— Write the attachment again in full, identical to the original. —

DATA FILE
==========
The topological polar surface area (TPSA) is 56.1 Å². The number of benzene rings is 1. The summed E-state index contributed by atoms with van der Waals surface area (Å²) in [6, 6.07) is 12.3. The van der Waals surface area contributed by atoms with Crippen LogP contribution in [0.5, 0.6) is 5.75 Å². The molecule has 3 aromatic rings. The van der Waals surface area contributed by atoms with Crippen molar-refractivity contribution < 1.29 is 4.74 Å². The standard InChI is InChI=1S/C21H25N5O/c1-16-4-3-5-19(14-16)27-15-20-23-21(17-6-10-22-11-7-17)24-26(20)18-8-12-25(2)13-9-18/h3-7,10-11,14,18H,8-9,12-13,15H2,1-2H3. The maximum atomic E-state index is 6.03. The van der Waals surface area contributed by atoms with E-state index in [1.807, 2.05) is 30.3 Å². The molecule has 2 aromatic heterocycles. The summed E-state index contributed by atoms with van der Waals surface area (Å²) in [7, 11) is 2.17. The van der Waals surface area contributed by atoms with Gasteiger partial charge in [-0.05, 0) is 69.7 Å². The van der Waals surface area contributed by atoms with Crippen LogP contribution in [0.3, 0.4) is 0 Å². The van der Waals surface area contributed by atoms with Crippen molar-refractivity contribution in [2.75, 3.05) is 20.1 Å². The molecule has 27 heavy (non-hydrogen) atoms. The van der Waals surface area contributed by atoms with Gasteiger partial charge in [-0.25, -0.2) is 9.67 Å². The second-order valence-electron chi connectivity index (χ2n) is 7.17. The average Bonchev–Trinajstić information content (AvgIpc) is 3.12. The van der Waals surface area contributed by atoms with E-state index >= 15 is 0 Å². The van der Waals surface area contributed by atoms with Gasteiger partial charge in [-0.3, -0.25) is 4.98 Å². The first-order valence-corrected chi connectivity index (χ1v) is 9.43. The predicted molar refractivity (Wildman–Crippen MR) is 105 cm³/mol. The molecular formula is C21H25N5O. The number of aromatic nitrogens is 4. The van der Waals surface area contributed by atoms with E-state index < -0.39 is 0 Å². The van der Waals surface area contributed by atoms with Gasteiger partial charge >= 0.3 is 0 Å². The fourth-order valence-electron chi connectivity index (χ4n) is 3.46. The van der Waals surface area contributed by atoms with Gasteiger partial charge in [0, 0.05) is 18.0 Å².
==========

The topological polar surface area (TPSA) is 56.1 Å². The number of benzene rings is 1. The summed E-state index contributed by atoms with van der Waals surface area (Å²) in [6, 6.07) is 12.3. The van der Waals surface area contributed by atoms with Crippen LogP contribution in [0.5, 0.6) is 5.75 Å². The molecule has 3 aromatic rings. The van der Waals surface area contributed by atoms with Crippen molar-refractivity contribution < 1.29 is 4.74 Å². The standard InChI is InChI=1S/C21H25N5O/c1-16-4-3-5-19(14-16)27-15-20-23-21(17-6-10-22-11-7-17)24-26(20)18-8-12-25(2)13-9-18/h3-7,10-11,14,18H,8-9,12-13,15H2,1-2H3. The maximum atomic E-state index is 6.03. The van der Waals surface area contributed by atoms with E-state index in [1.807, 2.05) is 30.3 Å². The molecule has 2 aromatic heterocycles. The summed E-state index contributed by atoms with van der Waals surface area (Å²) in [7, 11) is 2.17. The van der Waals surface area contributed by atoms with Gasteiger partial charge in [-0.05, 0) is 69.7 Å². The van der Waals surface area contributed by atoms with Crippen LogP contribution in [0.3, 0.4) is 0 Å². The van der Waals surface area contributed by atoms with Crippen molar-refractivity contribution in [2.75, 3.05) is 20.1 Å². The molecule has 27 heavy (non-hydrogen) atoms. The van der Waals surface area contributed by atoms with Gasteiger partial charge in [-0.25, -0.2) is 9.67 Å². The second-order valence-electron chi connectivity index (χ2n) is 7.17. The average Bonchev–Trinajstić information content (AvgIpc) is 3.12. The van der Waals surface area contributed by atoms with E-state index >= 15 is 0 Å². The van der Waals surface area contributed by atoms with Gasteiger partial charge in [-0.3, -0.25) is 4.98 Å². The first-order valence-corrected chi connectivity index (χ1v) is 9.43. The predicted molar refractivity (Wildman–Crippen MR) is 105 cm³/mol. The molecular formula is C21H25N5O. The number of aromatic nitrogens is 4. The van der Waals surface area contributed by atoms with E-state index < -0.39 is 0 Å². The van der Waals surface area contributed by atoms with Gasteiger partial charge >= 0.3 is 0 Å². The fourth-order valence-electron chi connectivity index (χ4n) is 3.46. The van der Waals surface area contributed by atoms with Gasteiger partial charge in [0, 0.05) is 18.0 Å².